Disney Finally Replacing Guest Assistance Cards With New Accessibility Program Beginning 10/9/13

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Beginning October 9, 2013, Walt Disney World and Disneyland will implement a new program for guests with accessibility concerns in the parks. There have been rumors of a new system coming for the last year or so, and Disney has cited abuse of the program one of the major reasons for the change, especially with recent major news coverage. This has been a controversial topic throughout the community over the last few weeks, with much speculation about what the new program would bring. Cast Members at Walt Disney World have been going through training on the new system, and we managed to get some details on how it will work.

First, I want to go over how the current (until October 9) Guest Assistance Card program works. Many have referred to this as a “front of the line pass,” and that just isn’t really true. Guests with concerns about accessing rides would visit Guest Relations, explain their needs to the Cast Member, and then (if needed) the Cast Member would provide a Guest Assistance Card. The Cast Member would then fill out information on the card such as guest name, party size, dates valid (either length of stay or two weeks), and would then mark it with a stamp (or stamps) outlining the guests needs. There was a stamp for alternate entrances, to provide a shaded waiting area, front row of ride vehicle, and so on. There was also a “green light” stamp that was used for children on Make-A-Wish Foundation trips and provided more immediate access.

The most common use of the card was for alternate entrances. While sometimes these alternate entrances were just the FASTPASS queue (hence people calling it “front-of-the-line access,” despite often having up to 20 minute waits), guests unable to use stairs or who needed a special ride vehicle were often sent to a different load area that often had much longer than average waits. Especially with rides with only one accessible vehicle (like Toy Story Mania, it’s a small world, and Kilimanjaro Safaris), the alternate entrance waits could actually be much longer than the standby line.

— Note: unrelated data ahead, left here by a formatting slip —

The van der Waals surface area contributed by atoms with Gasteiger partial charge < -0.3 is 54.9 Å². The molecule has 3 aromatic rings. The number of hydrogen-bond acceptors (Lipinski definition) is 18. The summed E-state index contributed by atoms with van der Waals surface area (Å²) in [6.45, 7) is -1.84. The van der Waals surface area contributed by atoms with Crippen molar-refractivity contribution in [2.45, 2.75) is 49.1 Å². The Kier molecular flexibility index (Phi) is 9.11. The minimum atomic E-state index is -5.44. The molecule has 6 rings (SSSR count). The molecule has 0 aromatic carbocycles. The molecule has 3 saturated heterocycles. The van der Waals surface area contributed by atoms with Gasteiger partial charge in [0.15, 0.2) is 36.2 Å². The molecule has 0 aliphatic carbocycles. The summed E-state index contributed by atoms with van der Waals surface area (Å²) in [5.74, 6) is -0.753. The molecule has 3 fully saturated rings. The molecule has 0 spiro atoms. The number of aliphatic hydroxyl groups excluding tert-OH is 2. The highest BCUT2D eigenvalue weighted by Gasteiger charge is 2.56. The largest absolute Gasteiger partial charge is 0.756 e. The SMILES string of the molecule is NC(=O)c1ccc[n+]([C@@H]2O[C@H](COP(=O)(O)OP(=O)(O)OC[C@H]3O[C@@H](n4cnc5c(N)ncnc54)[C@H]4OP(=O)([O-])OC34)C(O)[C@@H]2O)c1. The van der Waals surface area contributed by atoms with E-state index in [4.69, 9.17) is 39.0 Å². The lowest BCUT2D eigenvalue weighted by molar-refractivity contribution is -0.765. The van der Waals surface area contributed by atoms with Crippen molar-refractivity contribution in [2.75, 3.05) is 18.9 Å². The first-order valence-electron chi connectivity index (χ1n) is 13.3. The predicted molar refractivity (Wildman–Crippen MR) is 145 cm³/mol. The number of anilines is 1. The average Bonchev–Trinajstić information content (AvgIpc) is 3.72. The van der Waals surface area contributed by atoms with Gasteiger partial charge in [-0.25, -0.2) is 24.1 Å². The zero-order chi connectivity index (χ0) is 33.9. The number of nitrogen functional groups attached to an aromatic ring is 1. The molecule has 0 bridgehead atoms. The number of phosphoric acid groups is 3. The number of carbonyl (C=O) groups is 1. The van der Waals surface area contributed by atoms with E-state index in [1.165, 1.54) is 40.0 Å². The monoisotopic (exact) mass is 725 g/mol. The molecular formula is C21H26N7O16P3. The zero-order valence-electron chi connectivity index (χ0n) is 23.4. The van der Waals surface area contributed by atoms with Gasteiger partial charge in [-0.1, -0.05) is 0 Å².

Not only did the FASTPASS queue entrance leave the program open to heavy abuse, but the long lines at other alternate entrances caused a very uneven set of experiences for guests. The new system looks to both end (or at least curtail) abuse and create a more consistent experience for all guests.

There are three new systems being introduced to replace the Guest Assistance Card program: the Disabilities Assistance System (DAS), the Wishes Lanyard, and the Readmission Passes (for wheelchairs).

System 1: DAS CARD

On the surface this appears to be what replaces the Guest Assistance Card (GAC). DAS originally stood for “Disabilities Assistance System,” and it is what most people have used to refer to the new program. However, Disney has concerns regarding use of the term “disability” and is looking to change the name before launch to something like “Disney Accessibility System.” Though the final name isn’t known yet, the DAS acronym is expected to stay the same. The card will be similar in size to the previous GAC but will be green instead of red (or blue at Disneyland). On the right half of the card are several things printed (not hand-written):